Post-Traumatic Stress Disorder is a deliberating condition that can develop following a deliberating event. There are three main symptoms associated with PTSD: reliving of the traumatic event in the form of flashbacks and nightmares, avoidance behaviors, emotional numbing and detachment from others, and physiological arousal such as difficult sleeping, irritability, or poor concentration (1). "Then I started having flashbacks. They kind of came over me like a splash of water. I would be terrified. Suddenly I was reliving the rape. Every instant was startling. I wasn't aware of anything around me, I was in a bubble, just kind of floating. And it was scary. Having a flashback can wring you out" (2).

Social Anxiety Disorder, also called Social Phobia, involves overwhelming anxiety and excessive self-consciousness in everyday social situations. People who suffer from it, have a persistent, chronic, and intense fear of being watched and judged by others and of being embarrassed and humiliated by their own actions. While many people recognize that their fear may be excessive or unreasonable, they are unable to overcome it (1). "In any social situation, I felt fear. I would be anxious before I even left the house, and it would escalate as I got closer to a college class, a party, or whatever. I would feel sick at my stomach-it almost felt like I had the flu. My heart would pound, my palms would get sweaty, and I would get this feeling of being removed from myself and from everybody else" (2).

A Specific Phobia is an intense fear of something that poses little or no actual danger. The level of fear is usually inappropriate for the situation and is recognized by the sufferer as being irrational. This inordinate fear can lead to the avoidance of common, every day situations (1). "I'm scared to death of flying, and I never do it anymore. I used to start dreading a plane trip a month before I was due to leave. It was an awful feeling when that airplane door closed and I felt trapped. My heart would pound and I would sweat bullets. When the airplane would start to ascend, it just reinforced the feeling that I couldn't get out. When I think about flying, I picture myself losing control, freaking out, climbing the walls, but of course I never did that. I'm not afraid of crashing or hitting turbulence. It's just that feeling of being trapped" (2).

It is interesting to examine how something that has evolved to help us survive, when in imbalance, impedes our daily life. Studies have shown that people with panic disorders might have a serotonin deficiency, or serotonin isn't being used correctly by the body. Experts believe that anxiety disorders are caused by a combination of biological and environmental factors (4). In general, there are two types of treatment available for anxiety disorders: medication and psychotherapy, which includes behavior therapy, cognitive therapy, and relaxation techniques. The goal of behavior therapy is to modify and gain control over unwanted behavior. Cognitive therapy is aimed at changing the unproductive or harmful thought patterns. Relaxation techniques help individuals develop the ability to deal with the stress that triggers anxiety as well as some of the physical symptoms associated with it (5).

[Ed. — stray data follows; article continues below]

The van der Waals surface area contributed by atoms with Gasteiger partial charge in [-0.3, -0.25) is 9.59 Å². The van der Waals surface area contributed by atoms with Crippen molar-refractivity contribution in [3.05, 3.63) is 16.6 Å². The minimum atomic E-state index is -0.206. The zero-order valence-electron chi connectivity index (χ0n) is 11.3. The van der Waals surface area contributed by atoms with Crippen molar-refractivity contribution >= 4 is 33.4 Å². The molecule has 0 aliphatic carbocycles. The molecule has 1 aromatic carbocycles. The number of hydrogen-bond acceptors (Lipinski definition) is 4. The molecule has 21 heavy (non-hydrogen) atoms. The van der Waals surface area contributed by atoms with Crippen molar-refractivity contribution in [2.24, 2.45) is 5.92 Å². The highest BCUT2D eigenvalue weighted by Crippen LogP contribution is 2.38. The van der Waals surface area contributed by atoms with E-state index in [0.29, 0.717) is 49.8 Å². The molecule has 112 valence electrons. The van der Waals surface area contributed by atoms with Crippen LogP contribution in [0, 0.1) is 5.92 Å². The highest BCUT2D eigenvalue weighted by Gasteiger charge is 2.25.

However, because anxiety is something that everyone will experience at some point, many people and certain cultures do not consider it to be an illness or a problem. They may see it is a personality setback or a lack of self-control and will-power. As Student Contributor argued in her paper, "If it was not enough to subject adults to these ridiculous, socially constructed illnesses, we have decided to put our children through the same traumas" (3). As with any other disease, it is entirely possible for there to be a misdiagnosis for anxiety problems. However, I think that it would be more traumatic for the child to have the problem ignored and let them become overwhelmed with anxiety as the problem escalates, instead of recognizing it and using psychotherapy to teach them how to deal with it at an early age. Those who argue that anxiety disorders are not a problem do not realize that the frequency, intensity, and type of anxiety that a person with an anxiety disorder experiences is much different from the usual nervousness most stressed-out individuals feel from time to time. Thus it is unfair to compare the two on the same level.


1) Anxiety Disorders Association of America

2) National Institute of Mental Health

3) Anxiety Disorders

4) The Physiology of Panic Disorders, Part II

5) Treatments for Depression, Anxiety Treatments, and Stress Relief

6) Anxiety Disorder Association of Ontario

7) The Anxiety Panic Internet Resource